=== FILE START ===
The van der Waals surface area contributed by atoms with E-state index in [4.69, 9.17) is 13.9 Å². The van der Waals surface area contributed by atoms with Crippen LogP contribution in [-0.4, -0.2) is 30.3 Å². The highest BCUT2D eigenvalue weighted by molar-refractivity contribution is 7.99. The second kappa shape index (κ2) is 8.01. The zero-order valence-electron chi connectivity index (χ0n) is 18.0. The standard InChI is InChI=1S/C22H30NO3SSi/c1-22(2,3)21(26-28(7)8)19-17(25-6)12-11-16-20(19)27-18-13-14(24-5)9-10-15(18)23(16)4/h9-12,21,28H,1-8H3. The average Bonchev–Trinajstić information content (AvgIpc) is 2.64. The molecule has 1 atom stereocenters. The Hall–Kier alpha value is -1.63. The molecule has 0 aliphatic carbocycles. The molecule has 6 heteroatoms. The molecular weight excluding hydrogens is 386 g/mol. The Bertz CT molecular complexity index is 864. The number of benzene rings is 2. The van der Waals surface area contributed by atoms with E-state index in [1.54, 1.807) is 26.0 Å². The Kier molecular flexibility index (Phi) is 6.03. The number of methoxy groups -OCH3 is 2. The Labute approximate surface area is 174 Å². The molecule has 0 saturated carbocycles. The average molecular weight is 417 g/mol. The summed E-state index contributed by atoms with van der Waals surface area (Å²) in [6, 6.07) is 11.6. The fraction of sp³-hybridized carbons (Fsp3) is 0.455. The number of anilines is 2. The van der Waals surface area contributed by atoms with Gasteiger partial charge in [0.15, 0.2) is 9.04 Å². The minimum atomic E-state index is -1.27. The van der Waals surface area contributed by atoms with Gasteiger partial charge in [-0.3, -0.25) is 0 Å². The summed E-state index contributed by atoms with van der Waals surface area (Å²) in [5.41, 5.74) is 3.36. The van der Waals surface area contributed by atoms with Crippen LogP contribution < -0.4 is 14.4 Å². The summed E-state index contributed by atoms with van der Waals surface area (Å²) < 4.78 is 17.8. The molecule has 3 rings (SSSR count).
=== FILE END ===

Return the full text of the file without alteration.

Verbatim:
The van der Waals surface area contributed by atoms with E-state index in [4.69, 9.17) is 13.9 Å². The van der Waals surface area contributed by atoms with Crippen LogP contribution in [-0.4, -0.2) is 30.3 Å². The highest BCUT2D eigenvalue weighted by molar-refractivity contribution is 7.99. The second kappa shape index (κ2) is 8.01. The zero-order valence-electron chi connectivity index (χ0n) is 18.0. The standard InChI is InChI=1S/C22H30NO3SSi/c1-22(2,3)21(26-28(7)8)19-17(25-6)12-11-16-20(19)27-18-13-14(24-5)9-10-15(18)23(16)4/h9-12,21,28H,1-8H3. The average Bonchev–Trinajstić information content (AvgIpc) is 2.64. The molecule has 1 atom stereocenters. The Hall–Kier alpha value is -1.63. The molecule has 0 aliphatic carbocycles. The molecule has 6 heteroatoms. The molecular weight excluding hydrogens is 386 g/mol. The Bertz CT molecular complexity index is 864. The number of benzene rings is 2. The van der Waals surface area contributed by atoms with E-state index in [1.54, 1.807) is 26.0 Å². The Kier molecular flexibility index (Phi) is 6.03. The number of methoxy groups -OCH3 is 2. The Labute approximate surface area is 174 Å². The molecule has 0 saturated carbocycles. The average molecular weight is 417 g/mol. The summed E-state index contributed by atoms with van der Waals surface area (Å²) in [6, 6.07) is 11.6. The fraction of sp³-hybridized carbons (Fsp3) is 0.455. The number of anilines is 2. The van der Waals surface area contributed by atoms with Gasteiger partial charge in [0.15, 0.2) is 9.04 Å². The minimum atomic E-state index is -1.27. The van der Waals surface area contributed by atoms with Gasteiger partial charge in [-0.3, -0.25) is 0 Å². The summed E-state index contributed by atoms with van der Waals surface area (Å²) in [5.41, 5.74) is 3.36. The van der Waals surface area contributed by atoms with Crippen LogP contribution < -0.4 is 14.4 Å². The summed E-state index contributed by atoms with van der Waals surface area (Å²) < 4.78 is 17.8. The molecule has 3 rings (SSSR count).